For a certain group of readers, the name Daphne Merkin instantly brings to mind the spanking essay. Published 24 years ago in The New Yorker, “Unlikely Obsession” disclosed that next to Merkin’s dictionaries and thesauruses sat a treasured stock of books on sadomasochism; that she not only fantasized about spanking but had indulged her desire; and that she felt a mix of relief and shame, not unlike the experience of being spanked, in putting all this on paper. Writing in 2012, the journalist Virginia Heffernan recalled the literary public’s takeaway: “Something is wrong with Daphne Merkin.”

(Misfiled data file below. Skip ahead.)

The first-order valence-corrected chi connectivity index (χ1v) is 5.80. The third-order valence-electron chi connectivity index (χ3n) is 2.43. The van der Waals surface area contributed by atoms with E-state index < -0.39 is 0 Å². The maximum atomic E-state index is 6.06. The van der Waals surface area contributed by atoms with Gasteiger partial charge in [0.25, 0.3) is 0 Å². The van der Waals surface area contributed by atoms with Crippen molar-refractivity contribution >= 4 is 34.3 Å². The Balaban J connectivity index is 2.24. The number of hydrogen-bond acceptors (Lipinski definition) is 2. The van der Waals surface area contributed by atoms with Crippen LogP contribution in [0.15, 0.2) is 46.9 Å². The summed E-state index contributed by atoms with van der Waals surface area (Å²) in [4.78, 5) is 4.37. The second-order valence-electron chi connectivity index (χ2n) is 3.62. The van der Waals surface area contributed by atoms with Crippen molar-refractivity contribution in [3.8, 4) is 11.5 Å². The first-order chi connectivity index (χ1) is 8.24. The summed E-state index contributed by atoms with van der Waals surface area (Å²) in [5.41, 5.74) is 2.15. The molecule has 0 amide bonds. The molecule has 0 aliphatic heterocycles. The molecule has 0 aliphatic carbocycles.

Today, many readers would not view Merkin’s confessions as particularly scandalous or subversive. Her politics are another matter. In 2018, Merkin wrote a New York Times op-ed suggesting that many women, “including many longstanding feminists,” are publicly joining in on the #MeToo chorus, but privately “rolling [their] eyes, having had it with the reflexive and unnuanced sense of outrage that has accompanied this cause from its inception.” (More recently, Merkin has expressed skepticism about cancel culture, or the “shunting aside of every public figure who does not maintain a spotless private life.”) The Cut issued a reply, headlined, “Daphne Merkin widens the Feminist Generation Gap.”